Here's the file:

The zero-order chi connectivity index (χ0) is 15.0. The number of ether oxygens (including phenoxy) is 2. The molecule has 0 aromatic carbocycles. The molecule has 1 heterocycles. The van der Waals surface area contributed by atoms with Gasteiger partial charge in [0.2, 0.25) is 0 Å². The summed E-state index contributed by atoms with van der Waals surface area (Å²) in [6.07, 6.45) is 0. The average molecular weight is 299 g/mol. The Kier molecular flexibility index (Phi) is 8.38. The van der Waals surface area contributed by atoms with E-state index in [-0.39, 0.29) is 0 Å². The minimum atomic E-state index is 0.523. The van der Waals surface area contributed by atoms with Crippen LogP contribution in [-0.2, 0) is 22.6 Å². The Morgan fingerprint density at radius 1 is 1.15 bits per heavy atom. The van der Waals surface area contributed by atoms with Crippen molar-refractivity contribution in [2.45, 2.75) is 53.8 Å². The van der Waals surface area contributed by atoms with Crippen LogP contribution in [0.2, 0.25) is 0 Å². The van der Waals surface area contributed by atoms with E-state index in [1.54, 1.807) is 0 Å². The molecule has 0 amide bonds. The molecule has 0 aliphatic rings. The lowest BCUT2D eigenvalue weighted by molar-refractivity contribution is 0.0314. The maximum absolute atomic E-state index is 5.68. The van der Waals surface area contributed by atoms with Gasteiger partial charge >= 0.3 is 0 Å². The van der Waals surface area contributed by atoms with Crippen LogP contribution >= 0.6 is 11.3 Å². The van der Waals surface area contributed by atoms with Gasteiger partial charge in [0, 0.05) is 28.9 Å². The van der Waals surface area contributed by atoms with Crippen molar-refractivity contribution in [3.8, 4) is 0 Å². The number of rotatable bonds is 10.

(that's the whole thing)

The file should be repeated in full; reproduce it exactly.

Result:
The zero-order chi connectivity index (χ0) is 15.0. The number of ether oxygens (including phenoxy) is 2. The molecule has 0 aromatic carbocycles. The molecule has 1 heterocycles. The van der Waals surface area contributed by atoms with Gasteiger partial charge in [0.2, 0.25) is 0 Å². The summed E-state index contributed by atoms with van der Waals surface area (Å²) in [6.07, 6.45) is 0. The average molecular weight is 299 g/mol. The Kier molecular flexibility index (Phi) is 8.38. The van der Waals surface area contributed by atoms with E-state index in [-0.39, 0.29) is 0 Å². The minimum atomic E-state index is 0.523. The van der Waals surface area contributed by atoms with Crippen LogP contribution in [-0.2, 0) is 22.6 Å². The Morgan fingerprint density at radius 1 is 1.15 bits per heavy atom. The van der Waals surface area contributed by atoms with Crippen molar-refractivity contribution in [2.45, 2.75) is 53.8 Å². The van der Waals surface area contributed by atoms with Crippen LogP contribution in [0.2, 0.25) is 0 Å². The van der Waals surface area contributed by atoms with E-state index in [1.54, 1.807) is 0 Å². The molecule has 0 amide bonds. The molecule has 0 aliphatic rings. The lowest BCUT2D eigenvalue weighted by molar-refractivity contribution is 0.0314. The maximum absolute atomic E-state index is 5.68. The van der Waals surface area contributed by atoms with Gasteiger partial charge >= 0.3 is 0 Å². The van der Waals surface area contributed by atoms with Crippen LogP contribution >= 0.6 is 11.3 Å². The van der Waals surface area contributed by atoms with Gasteiger partial charge in [0, 0.05) is 28.9 Å². The van der Waals surface area contributed by atoms with Crippen molar-refractivity contribution in [3.8, 4) is 0 Å². The number of rotatable bonds is 10.